Charges of White Supremacy Lodged at Parents Who Want Schools to Re-Open

Illinois Superintendent and Washington School Board member accuse frustrated parents of racism and "white privilege"

I have heard a lot of ridiculous and ill-informed takes on the school reopening debate from people on both sides of the issue but the recent charges of white supremacy directed at parents in Pasco, Washington and Evanston, IL take the cake. Parents of all races have countless reasons for wanting (and needing) schools to re-open and they have every right to express their preferences to the people in charge. Every superintendent, principal, mayor and teachers’ union president in America is hearing from parents about schools, especially in places where the schools are not open. Only two that I’m aware of attributing parents’ growing frustration and anger to white supremacy.

Reasonable people can disagree on the reopening debate, though it is my belief that the evidence for re-opening is well established if mitigation protocols (masks, 6 foot spacing, podding) are followed. Some schools are crippled by staffing issues that makes it impossible for them to operate their buildings —I understand why they are closed though I have yet to see that problem attributed to spread of the virus in schools. My own kids go to school in-person whenever it is an option.

Does that make me a white supremacist? It appears that in the eyes of these two “educators”, the answer is yes.

It doesn’t matter that pediatricians and mental health professionals have been saying for many months that they are seeing a spike in emotional distress and suicidal ideation among school aged children that they largely attribute to isolation from teachers, friends and coaches. Scott Wilson, president of the Pasco Teachers’ Association in Washington said in a public meeting that the expression of concern over suicide risk due to school closures is “white privilege.” (He shared during those comments that he lost his own child to suicide.) Wilson also compared parents who prefer schools to open to those who breached the capitol building last week. (You can listen to him say it below—it wasn’t off the cuff. He read a prepared statement.)

Now meet Evanston, Illinois superintendent, Dr. Devon Horton. In response to emails from parents who questioned his leadership and expressed frustration over his decisions, Horton accused the parents of white supremacy.

Below is the exact text of the email (typos included) that he sent to both parents:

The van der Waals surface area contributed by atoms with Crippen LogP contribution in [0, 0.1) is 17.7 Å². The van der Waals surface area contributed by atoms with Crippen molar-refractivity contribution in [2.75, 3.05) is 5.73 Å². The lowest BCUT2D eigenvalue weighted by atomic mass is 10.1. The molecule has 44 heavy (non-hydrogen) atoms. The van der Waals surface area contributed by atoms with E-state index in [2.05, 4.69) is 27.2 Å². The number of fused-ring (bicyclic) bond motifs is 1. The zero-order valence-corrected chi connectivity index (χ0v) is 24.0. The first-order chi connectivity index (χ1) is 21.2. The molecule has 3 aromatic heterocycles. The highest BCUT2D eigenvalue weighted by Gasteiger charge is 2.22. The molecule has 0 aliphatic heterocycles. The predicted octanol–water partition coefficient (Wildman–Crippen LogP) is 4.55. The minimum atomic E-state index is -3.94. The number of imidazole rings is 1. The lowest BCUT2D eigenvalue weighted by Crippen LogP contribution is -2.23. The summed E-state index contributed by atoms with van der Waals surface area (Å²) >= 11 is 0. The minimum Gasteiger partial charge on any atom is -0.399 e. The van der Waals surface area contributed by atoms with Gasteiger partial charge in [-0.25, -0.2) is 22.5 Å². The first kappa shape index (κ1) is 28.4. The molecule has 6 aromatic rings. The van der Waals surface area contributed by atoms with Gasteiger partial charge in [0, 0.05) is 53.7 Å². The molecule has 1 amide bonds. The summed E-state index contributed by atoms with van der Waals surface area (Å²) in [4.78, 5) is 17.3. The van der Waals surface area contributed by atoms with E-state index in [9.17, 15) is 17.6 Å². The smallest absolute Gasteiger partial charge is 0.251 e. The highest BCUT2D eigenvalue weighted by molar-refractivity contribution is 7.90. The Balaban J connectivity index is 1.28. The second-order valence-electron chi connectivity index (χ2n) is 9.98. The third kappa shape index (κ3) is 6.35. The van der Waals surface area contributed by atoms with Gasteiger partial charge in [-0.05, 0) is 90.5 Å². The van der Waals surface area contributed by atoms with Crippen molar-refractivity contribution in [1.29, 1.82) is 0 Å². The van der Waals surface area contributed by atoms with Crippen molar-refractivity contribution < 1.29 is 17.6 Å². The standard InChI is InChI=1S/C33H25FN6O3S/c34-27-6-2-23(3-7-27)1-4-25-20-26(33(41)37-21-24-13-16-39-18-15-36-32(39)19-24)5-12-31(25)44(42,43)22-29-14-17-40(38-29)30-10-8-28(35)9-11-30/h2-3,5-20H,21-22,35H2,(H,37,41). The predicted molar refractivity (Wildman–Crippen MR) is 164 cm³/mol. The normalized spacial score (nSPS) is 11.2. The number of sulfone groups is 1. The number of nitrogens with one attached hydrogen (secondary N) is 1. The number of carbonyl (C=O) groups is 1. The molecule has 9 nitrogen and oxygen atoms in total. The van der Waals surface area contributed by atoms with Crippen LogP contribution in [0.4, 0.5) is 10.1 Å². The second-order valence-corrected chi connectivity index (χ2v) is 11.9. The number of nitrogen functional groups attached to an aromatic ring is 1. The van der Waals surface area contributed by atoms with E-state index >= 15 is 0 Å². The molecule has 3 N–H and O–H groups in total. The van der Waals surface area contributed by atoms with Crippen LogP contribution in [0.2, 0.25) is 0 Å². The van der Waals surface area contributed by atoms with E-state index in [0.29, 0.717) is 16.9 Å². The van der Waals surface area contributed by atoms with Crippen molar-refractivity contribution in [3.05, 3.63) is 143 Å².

He signed both emails, “Unapologetically, Dr. Devon Horton.”

I must admit that when I read this I wondered if maybe the parents had actually used racial slurs or somehow made reference to Dr. Horton’s race in their emails. Unless something is missing from the reporting, they did not.

One email said this:

“Every other community and suburb has responded and found ways to make hybrid or full in-person models work carefully. District 65 and you personally should feel ashamed for your continued lack of action and appropriate choices. I’m certain that Evanston has a much higher contingent of high-risk youth than Wilmette, Glenview and every other north shore suburb yet we are the one community that has not even TRIED to get our kids back in school.”

The other email said this:

“There is such a void of leadership from you and the school board at this point that we are submitting our application for St. A's tonight for next school year. Our daughter, who cried when we told her we were considering it when she found out weeks ago, today told my wife ‘Mom, I am ok switching schools. I just want to be in-person.’ I am nearly certain we are not the only ones which will likely hurt the district's finances even further.”

I served on a school committee for two years and before that, sent many emails to my own superintendent that were often more strongly worded than these. I wouldn’t expect the Evanston superintendent to enjoy reading messages from unhappy parents and it’s certainly his prerogative to disagree with the sentiments—but his response is so over the line, it’s hard to believe he actually wrote it (and then sent it!) In many places his job would likely be in jeopardy but Evanston, IL isn’t most places. I do not know the race of the parents who sent these emails but I’m guessing they must be white. Would he have sent the same email if they weren’t? And what does he say to parents who feel this exact same way but aren’t white?

It is true that polling has consistently shown that black and Latino parents are less likely to want their kids to return to in-person schooling than white and Asian parents. I have written about why that it is here. But there are many black and brown parents who do want their kids back in school (and whose kids are back in school.) The assertion that wanting schools to open—especially when nearby towns are open—is a form of white supremacy and white privilege is a silencing tactic that has no place in a response from a superintendent to the families he serves.

The racial rhetoric of the union president and the superintendent is out of bounds. Both men made a deliberate decision to weaponize unfounded charges of racism and white supremacy in the hope that it will silence their critics. I hope that it does not.